How long does the "new nurse anxiety" usually last? - page 3
Hey all! I know there is a section on this forum about disabilities but I don't think this relates to clinical anxiety/depression. As a new nurse (2 months without preceptor) I basically have,... Read More
Feb 5, '13Useyournoodle I definitely know how you feel. Glad you're in the same boat lol. Once you're actually on your own the anxiety will kick in a bit more. You said you have a great staff, then they will be there when its busy because they know how to handle it. I learned through experience that even during the crazy rush in the ED, there's always a nurse or charge nurse to help you out. Sounds like we have 6-12months before we feel better haha.Thank everyone else for the posts. I'm reading everyone of them and it's definitely making me feel better. Keep em coming!
Feb 6, '13When in a new area I write everything I learn down in a pocket notebook, which I photocopy double sided in mini-print. When an unfamiliar event occur out comes my notebook. This has saved me much angst.
Feb 6, '13Ive been in my job for 21 months and i still get the butterflies at times. I feel slightly more comfortable ie the sweats and the shakes have stopped but i still go over and over and over things in my head and sometimes end up making mountains outta molehills but i guess this too will pass eventually.
Feb 6, '13Well, to be honest, sometimes it never really goes away until you wake up one morning and say, " HEY!!!! I GOT IT!!!!!" Don't focus on what you may do wrong, but correct , take note, and move on. When I first started working in the ER i was so scared I didn't want to do anything. But when I got my feet FINALLY wet, ii was great I was good to go. Hang in there!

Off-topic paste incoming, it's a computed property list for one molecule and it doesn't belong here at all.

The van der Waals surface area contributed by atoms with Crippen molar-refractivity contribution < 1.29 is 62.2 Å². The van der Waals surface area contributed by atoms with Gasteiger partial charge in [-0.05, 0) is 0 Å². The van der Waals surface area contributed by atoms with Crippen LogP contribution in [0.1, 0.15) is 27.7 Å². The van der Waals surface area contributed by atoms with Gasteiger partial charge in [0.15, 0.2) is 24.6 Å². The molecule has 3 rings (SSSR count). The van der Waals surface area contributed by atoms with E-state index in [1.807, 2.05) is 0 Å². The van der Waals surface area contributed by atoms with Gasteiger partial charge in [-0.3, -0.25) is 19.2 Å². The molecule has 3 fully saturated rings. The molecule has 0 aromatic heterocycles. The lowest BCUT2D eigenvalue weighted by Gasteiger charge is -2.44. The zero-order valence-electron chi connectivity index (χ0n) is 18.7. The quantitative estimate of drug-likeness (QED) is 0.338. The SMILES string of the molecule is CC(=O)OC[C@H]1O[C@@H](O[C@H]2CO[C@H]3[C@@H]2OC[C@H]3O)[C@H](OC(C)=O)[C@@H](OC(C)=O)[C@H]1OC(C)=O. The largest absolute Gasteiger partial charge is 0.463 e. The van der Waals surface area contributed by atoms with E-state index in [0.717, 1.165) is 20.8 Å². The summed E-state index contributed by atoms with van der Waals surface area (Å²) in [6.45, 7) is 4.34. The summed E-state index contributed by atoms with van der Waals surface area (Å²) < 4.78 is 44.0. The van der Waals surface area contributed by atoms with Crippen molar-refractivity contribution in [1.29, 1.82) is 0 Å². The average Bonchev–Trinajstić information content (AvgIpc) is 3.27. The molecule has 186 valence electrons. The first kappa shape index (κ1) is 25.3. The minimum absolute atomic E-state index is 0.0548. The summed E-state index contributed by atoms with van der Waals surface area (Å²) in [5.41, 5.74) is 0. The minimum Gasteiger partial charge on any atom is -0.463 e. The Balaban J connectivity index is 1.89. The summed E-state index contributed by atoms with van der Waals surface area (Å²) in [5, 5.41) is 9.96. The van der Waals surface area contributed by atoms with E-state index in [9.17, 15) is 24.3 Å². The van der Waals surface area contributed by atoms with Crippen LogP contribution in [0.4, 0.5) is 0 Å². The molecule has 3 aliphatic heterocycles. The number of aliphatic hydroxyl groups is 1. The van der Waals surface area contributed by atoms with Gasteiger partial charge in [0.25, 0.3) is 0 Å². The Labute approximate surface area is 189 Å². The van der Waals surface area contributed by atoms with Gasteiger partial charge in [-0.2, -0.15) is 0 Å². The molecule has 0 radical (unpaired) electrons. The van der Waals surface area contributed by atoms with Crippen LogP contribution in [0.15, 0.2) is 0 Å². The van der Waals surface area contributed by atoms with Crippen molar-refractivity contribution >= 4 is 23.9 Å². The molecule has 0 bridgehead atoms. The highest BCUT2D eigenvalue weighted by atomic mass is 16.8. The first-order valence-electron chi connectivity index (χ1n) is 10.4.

Feb 6, '13>>>>>>>>>>>>>>>>>>>>>>>>>>>>>>>>>>>>
I'm saying this in all seriousness...
I started my nursing career in 1981.
Most of those years were spent in a very busy medical center.
How long did my anxiety last?
The question should be, "When did the anxiety end?"
Answer: On the day I retired from my nursing career.
Retired from the county-owned hospital job: 2008
Second nursing job, 2008 to today's retirement, 02/06/2013. (Seriously)Last edit by Daly City RN on Feb 6, '13
Feb 6, '13I totally agree. I have never lost that sense of anxiety since I started nursing. I have been in health care since 1980, an RN since 1985.
Feb 6, '13Hmm.. going on just shy of a decade of working as a nurse.
I'll let you know when the anxiety goes away.
Feb 7, '13I understand how this anxiety may always stay with us because of the type of job we have so here is my question:
Do you all think this may affect our health in the long run?
Feb 7, '13I'm a new grad in an ICU. I currently have been working for a little over six months, and o my own for a little over two months.
I'm starting to get more comfortable in some ways. The beeps and the noises are beginning to get to me though
I have been told it takes about one year to be comfortable and about two years to become fully competent in everything an ICU nurse knows and does.
I have however realized that nursing involves always being, on some level, uncomfortable. And, now that I have realized that, I'm less stressed.
Feb 7, '13My anxiety started to subside by 6-8 months, but I didn't really start to feel comfortable until at least a year in.
Feb 14, '13Quote from payitforwardThanks for this!Well, to be honest, sometimes it never really goes away until you wake up one morning and say, " HEY!!!! I GOT IT!!!!!" Don't focus on what you may do wrong, but correct , take note, and move on. When I first started working in the ER i was so scared I didn't want to do anything. But when I got my feet FINALLY wet, ii was great I was good to go. Hang in there!
Feb 16, '13You are not alone in anxiety. I am almost at my 1 year mark, been working for 11 months. I stopped having meltdowns after 3 months but I still have A LOT of anxiety all the time. I keep being told things are supposed to snap into place after a year and it worries me that I am so close and still so anxious and unsure of myself all the time.